From "Words Ya Gotta Know"
By Alan M. MacRobert
Seen from Earth, the night sky looks like a huge dome with stars stuck on its inside surface. If the Earth beneath us vanished, we'd see stars all around us — and we'd have the breathtaking sensation of hanging at the center of an immense, star-speckled sphere.
Astronomers designate the positions of stars by where they are on this celestial sphere.
Picture the Earth hanging at the center of the celestial sphere. Imagine the Earth's latitude and longitude lines expanding outward and printing themselves on the celestial sphere's inside. They now provide a coordinate grid on the sky that tells the position of any star, just as latitude and longitude tell the position of any point on Earth. In the sky, "latitude" is called declination and "longitude" is called right ascension.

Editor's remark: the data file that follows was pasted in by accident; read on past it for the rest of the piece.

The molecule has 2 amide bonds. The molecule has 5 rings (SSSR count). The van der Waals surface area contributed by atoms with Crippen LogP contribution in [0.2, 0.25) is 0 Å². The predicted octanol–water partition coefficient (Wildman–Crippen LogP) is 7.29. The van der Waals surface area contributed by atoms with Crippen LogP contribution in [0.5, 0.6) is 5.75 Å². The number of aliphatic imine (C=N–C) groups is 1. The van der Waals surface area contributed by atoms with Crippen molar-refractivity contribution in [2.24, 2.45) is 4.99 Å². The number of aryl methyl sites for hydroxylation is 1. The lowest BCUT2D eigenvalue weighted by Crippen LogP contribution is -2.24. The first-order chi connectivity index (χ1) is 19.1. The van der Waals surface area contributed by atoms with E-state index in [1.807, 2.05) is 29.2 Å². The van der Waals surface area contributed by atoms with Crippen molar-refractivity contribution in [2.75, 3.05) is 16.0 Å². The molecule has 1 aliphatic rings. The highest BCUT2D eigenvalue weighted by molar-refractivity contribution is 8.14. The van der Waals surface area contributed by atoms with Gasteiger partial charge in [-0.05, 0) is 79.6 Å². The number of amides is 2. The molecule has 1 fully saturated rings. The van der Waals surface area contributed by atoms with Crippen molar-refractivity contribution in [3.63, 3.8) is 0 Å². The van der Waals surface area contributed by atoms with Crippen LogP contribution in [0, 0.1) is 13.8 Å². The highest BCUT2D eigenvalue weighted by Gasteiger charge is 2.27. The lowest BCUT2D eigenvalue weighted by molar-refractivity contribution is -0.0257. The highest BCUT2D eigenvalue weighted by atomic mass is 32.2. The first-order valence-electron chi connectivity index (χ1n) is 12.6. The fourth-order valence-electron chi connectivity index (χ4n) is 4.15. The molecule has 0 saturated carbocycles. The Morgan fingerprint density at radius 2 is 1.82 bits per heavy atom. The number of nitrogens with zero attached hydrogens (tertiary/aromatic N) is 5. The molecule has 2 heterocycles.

Declination is expressed in degrees, arcminutes, and arcseconds north (+) or south (–) of the celestial equator.
Right ascension is expressed not in degrees but in hours (h), minutes (m), and seconds (s) of time, from 0 to 24 hours. Astronomers set up this arrangement long ago because the Earth completes one turn in about 24 hours, so the celestial sphere appears to take about 24 hours to complete one turn around Earth.
There's a slight complication. A star's celestial coordinates gradually change over the years, due to a slow shift of the Earth’s orientation in space called precession. When right ascension and declination are given in books and atlases, you might see them accompanied with a year date such as 2000.0. (The ".0" means the beginning of the year.) This is the moment for which the coordinates are strictly correct. For most amateur purposes this refinement is too small to matter.
Alan MacRobert is a senior editor of Sky & Telescope magazine and an avid backyard astronomer.
Read more about Celestial Coordinates and Telescope Setting Circles.